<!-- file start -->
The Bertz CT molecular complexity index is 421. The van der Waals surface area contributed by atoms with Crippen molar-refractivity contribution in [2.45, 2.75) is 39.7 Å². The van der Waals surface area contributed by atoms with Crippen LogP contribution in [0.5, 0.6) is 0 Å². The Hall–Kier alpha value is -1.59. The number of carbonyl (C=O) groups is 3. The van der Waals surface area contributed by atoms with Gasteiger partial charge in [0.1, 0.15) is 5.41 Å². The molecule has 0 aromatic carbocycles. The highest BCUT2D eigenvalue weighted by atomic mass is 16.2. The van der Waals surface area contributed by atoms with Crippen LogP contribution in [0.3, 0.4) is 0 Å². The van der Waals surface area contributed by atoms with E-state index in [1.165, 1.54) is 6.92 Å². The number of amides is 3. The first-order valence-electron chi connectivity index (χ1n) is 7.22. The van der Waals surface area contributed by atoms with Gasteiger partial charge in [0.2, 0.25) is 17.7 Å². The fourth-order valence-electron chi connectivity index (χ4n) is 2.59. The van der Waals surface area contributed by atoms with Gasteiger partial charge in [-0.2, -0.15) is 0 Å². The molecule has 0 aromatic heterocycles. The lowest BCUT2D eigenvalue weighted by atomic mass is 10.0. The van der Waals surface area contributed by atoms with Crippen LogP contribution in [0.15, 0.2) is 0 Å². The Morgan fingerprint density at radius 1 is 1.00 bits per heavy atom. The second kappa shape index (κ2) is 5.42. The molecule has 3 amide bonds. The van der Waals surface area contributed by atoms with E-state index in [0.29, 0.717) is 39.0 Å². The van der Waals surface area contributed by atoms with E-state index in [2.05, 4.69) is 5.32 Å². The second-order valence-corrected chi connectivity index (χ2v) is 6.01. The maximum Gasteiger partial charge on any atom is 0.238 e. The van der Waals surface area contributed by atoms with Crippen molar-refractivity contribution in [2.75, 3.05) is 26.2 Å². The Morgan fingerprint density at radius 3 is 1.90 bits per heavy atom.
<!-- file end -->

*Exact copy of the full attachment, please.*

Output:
The Bertz CT molecular complexity index is 421. The van der Waals surface area contributed by atoms with Crippen molar-refractivity contribution in [2.45, 2.75) is 39.7 Å². The van der Waals surface area contributed by atoms with Crippen LogP contribution in [0.5, 0.6) is 0 Å². The Hall–Kier alpha value is -1.59. The number of carbonyl (C=O) groups is 3. The van der Waals surface area contributed by atoms with Gasteiger partial charge in [0.1, 0.15) is 5.41 Å². The molecule has 0 aromatic carbocycles. The highest BCUT2D eigenvalue weighted by atomic mass is 16.2. The van der Waals surface area contributed by atoms with Crippen LogP contribution in [0.3, 0.4) is 0 Å². The van der Waals surface area contributed by atoms with E-state index in [1.165, 1.54) is 6.92 Å². The number of amides is 3. The first-order valence-electron chi connectivity index (χ1n) is 7.22. The van der Waals surface area contributed by atoms with Gasteiger partial charge in [0.2, 0.25) is 17.7 Å². The fourth-order valence-electron chi connectivity index (χ4n) is 2.59. The van der Waals surface area contributed by atoms with Gasteiger partial charge in [-0.2, -0.15) is 0 Å². The molecule has 0 aromatic heterocycles. The lowest BCUT2D eigenvalue weighted by atomic mass is 10.0. The van der Waals surface area contributed by atoms with Crippen LogP contribution in [0.15, 0.2) is 0 Å². The Morgan fingerprint density at radius 1 is 1.00 bits per heavy atom. The second kappa shape index (κ2) is 5.42. The molecule has 3 amide bonds. The van der Waals surface area contributed by atoms with E-state index in [0.29, 0.717) is 39.0 Å². The van der Waals surface area contributed by atoms with E-state index in [2.05, 4.69) is 5.32 Å². The second-order valence-corrected chi connectivity index (χ2v) is 6.01. The maximum Gasteiger partial charge on any atom is 0.238 e. The van der Waals surface area contributed by atoms with Crippen molar-refractivity contribution in [2.75, 3.05) is 26.2 Å². The Morgan fingerprint density at radius 3 is 1.90 bits per heavy atom.